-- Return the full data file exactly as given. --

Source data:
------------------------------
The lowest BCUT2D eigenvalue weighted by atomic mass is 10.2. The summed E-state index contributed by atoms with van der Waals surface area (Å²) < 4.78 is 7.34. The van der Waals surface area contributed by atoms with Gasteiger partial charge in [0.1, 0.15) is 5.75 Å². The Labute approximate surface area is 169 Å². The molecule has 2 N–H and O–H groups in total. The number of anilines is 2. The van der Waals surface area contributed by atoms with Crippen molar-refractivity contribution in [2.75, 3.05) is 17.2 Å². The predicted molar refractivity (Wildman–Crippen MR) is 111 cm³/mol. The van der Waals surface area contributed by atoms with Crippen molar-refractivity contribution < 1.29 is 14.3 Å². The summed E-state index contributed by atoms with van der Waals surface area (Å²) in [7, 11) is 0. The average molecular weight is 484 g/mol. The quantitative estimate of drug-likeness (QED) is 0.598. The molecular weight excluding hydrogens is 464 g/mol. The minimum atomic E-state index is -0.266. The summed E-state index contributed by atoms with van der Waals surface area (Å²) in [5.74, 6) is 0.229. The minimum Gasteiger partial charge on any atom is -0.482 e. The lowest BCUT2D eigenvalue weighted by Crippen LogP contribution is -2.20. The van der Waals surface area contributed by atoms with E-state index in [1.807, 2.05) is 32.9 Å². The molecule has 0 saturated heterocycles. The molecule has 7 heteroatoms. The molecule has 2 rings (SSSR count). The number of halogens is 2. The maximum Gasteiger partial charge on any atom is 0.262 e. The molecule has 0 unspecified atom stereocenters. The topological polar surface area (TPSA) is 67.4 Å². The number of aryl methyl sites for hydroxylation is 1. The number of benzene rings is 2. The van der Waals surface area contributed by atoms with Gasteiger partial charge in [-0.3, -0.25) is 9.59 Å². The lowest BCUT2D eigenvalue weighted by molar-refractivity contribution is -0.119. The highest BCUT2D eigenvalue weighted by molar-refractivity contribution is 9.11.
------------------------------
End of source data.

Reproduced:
The lowest BCUT2D eigenvalue weighted by atomic mass is 10.2. The summed E-state index contributed by atoms with van der Waals surface area (Å²) < 4.78 is 7.34. The van der Waals surface area contributed by atoms with Gasteiger partial charge in [0.1, 0.15) is 5.75 Å². The Labute approximate surface area is 169 Å². The molecule has 2 N–H and O–H groups in total. The number of anilines is 2. The van der Waals surface area contributed by atoms with Crippen molar-refractivity contribution in [2.75, 3.05) is 17.2 Å². The predicted molar refractivity (Wildman–Crippen MR) is 111 cm³/mol. The van der Waals surface area contributed by atoms with Crippen molar-refractivity contribution < 1.29 is 14.3 Å². The summed E-state index contributed by atoms with van der Waals surface area (Å²) in [7, 11) is 0. The average molecular weight is 484 g/mol. The quantitative estimate of drug-likeness (QED) is 0.598. The molecular weight excluding hydrogens is 464 g/mol. The minimum atomic E-state index is -0.266. The summed E-state index contributed by atoms with van der Waals surface area (Å²) in [5.74, 6) is 0.229. The minimum Gasteiger partial charge on any atom is -0.482 e. The lowest BCUT2D eigenvalue weighted by Crippen LogP contribution is -2.20. The van der Waals surface area contributed by atoms with E-state index in [1.807, 2.05) is 32.9 Å². The molecule has 0 saturated heterocycles. The molecule has 7 heteroatoms. The molecule has 2 rings (SSSR count). The number of halogens is 2. The maximum Gasteiger partial charge on any atom is 0.262 e. The molecule has 0 unspecified atom stereocenters. The topological polar surface area (TPSA) is 67.4 Å². The number of aryl methyl sites for hydroxylation is 1. The number of benzene rings is 2. The van der Waals surface area contributed by atoms with Gasteiger partial charge in [-0.3, -0.25) is 9.59 Å². The lowest BCUT2D eigenvalue weighted by molar-refractivity contribution is -0.119. The highest BCUT2D eigenvalue weighted by molar-refractivity contribution is 9.11.